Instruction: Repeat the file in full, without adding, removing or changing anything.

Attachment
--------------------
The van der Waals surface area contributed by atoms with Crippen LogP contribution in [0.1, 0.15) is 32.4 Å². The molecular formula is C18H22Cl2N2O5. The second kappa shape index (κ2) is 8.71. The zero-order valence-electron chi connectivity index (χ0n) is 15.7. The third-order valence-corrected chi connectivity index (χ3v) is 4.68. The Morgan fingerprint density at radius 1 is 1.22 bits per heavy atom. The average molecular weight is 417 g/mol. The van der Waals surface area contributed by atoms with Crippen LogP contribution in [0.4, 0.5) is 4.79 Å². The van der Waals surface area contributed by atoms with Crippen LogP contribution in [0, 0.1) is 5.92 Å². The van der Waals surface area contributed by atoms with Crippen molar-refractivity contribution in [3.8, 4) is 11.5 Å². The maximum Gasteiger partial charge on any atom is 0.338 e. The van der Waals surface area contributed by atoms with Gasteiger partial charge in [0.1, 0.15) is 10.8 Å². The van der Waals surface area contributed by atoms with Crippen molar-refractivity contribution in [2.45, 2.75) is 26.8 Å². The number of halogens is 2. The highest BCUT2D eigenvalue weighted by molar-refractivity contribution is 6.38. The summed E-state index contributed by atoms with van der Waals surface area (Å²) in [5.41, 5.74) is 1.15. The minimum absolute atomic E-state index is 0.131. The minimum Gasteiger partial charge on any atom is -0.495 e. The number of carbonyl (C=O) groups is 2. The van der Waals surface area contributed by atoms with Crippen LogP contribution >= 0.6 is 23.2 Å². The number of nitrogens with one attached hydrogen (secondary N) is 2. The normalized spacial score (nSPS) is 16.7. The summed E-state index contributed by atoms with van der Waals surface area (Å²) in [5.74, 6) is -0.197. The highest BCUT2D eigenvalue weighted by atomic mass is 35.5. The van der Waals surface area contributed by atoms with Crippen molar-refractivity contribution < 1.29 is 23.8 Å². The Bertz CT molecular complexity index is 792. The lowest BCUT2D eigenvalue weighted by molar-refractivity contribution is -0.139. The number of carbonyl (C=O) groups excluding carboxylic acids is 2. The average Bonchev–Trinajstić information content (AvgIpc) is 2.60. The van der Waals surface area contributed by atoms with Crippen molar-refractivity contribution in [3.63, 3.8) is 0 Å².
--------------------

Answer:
The van der Waals surface area contributed by atoms with Crippen LogP contribution in [0.1, 0.15) is 32.4 Å². The molecular formula is C18H22Cl2N2O5. The second kappa shape index (κ2) is 8.71. The zero-order valence-electron chi connectivity index (χ0n) is 15.7. The third-order valence-corrected chi connectivity index (χ3v) is 4.68. The Morgan fingerprint density at radius 1 is 1.22 bits per heavy atom. The average molecular weight is 417 g/mol. The van der Waals surface area contributed by atoms with Crippen LogP contribution in [0.4, 0.5) is 4.79 Å². The van der Waals surface area contributed by atoms with Crippen LogP contribution in [0, 0.1) is 5.92 Å². The van der Waals surface area contributed by atoms with Crippen molar-refractivity contribution in [3.8, 4) is 11.5 Å². The maximum Gasteiger partial charge on any atom is 0.338 e. The van der Waals surface area contributed by atoms with Gasteiger partial charge in [0.1, 0.15) is 10.8 Å². The van der Waals surface area contributed by atoms with Crippen molar-refractivity contribution in [2.45, 2.75) is 26.8 Å². The number of halogens is 2. The highest BCUT2D eigenvalue weighted by molar-refractivity contribution is 6.38. The summed E-state index contributed by atoms with van der Waals surface area (Å²) in [5.41, 5.74) is 1.15. The minimum absolute atomic E-state index is 0.131. The minimum Gasteiger partial charge on any atom is -0.495 e. The number of carbonyl (C=O) groups is 2. The van der Waals surface area contributed by atoms with Crippen LogP contribution >= 0.6 is 23.2 Å². The number of nitrogens with one attached hydrogen (secondary N) is 2. The normalized spacial score (nSPS) is 16.7. The summed E-state index contributed by atoms with van der Waals surface area (Å²) in [5.74, 6) is -0.197. The highest BCUT2D eigenvalue weighted by atomic mass is 35.5. The van der Waals surface area contributed by atoms with Crippen molar-refractivity contribution < 1.29 is 23.8 Å². The Bertz CT molecular complexity index is 792. The lowest BCUT2D eigenvalue weighted by molar-refractivity contribution is -0.139. The number of carbonyl (C=O) groups excluding carboxylic acids is 2. The average Bonchev–Trinajstić information content (AvgIpc) is 2.60. The van der Waals surface area contributed by atoms with Crippen molar-refractivity contribution in [3.63, 3.8) is 0 Å².